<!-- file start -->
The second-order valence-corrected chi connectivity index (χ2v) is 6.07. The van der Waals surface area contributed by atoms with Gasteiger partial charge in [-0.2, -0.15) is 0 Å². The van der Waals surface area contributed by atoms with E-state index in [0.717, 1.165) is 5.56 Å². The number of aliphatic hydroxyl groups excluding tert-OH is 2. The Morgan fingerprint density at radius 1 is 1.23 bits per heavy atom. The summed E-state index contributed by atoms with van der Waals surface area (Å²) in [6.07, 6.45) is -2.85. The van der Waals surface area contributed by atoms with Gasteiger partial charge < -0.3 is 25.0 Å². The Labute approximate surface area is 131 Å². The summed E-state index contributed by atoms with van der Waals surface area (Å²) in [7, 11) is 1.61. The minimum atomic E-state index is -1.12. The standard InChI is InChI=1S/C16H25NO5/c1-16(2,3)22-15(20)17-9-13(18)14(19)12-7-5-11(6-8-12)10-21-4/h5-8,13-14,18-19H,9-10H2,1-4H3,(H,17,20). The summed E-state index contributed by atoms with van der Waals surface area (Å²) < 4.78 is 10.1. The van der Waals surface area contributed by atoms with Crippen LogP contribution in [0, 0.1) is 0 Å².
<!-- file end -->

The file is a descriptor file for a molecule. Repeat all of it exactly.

The second-order valence-corrected chi connectivity index (χ2v) is 6.07. The van der Waals surface area contributed by atoms with Gasteiger partial charge in [-0.2, -0.15) is 0 Å². The van der Waals surface area contributed by atoms with E-state index in [0.717, 1.165) is 5.56 Å². The number of aliphatic hydroxyl groups excluding tert-OH is 2. The Morgan fingerprint density at radius 1 is 1.23 bits per heavy atom. The summed E-state index contributed by atoms with van der Waals surface area (Å²) in [6.07, 6.45) is -2.85. The van der Waals surface area contributed by atoms with Gasteiger partial charge < -0.3 is 25.0 Å². The Labute approximate surface area is 131 Å². The summed E-state index contributed by atoms with van der Waals surface area (Å²) in [7, 11) is 1.61. The minimum atomic E-state index is -1.12. The standard InChI is InChI=1S/C16H25NO5/c1-16(2,3)22-15(20)17-9-13(18)14(19)12-7-5-11(6-8-12)10-21-4/h5-8,13-14,18-19H,9-10H2,1-4H3,(H,17,20). The summed E-state index contributed by atoms with van der Waals surface area (Å²) < 4.78 is 10.1. The van der Waals surface area contributed by atoms with Crippen LogP contribution in [0, 0.1) is 0 Å².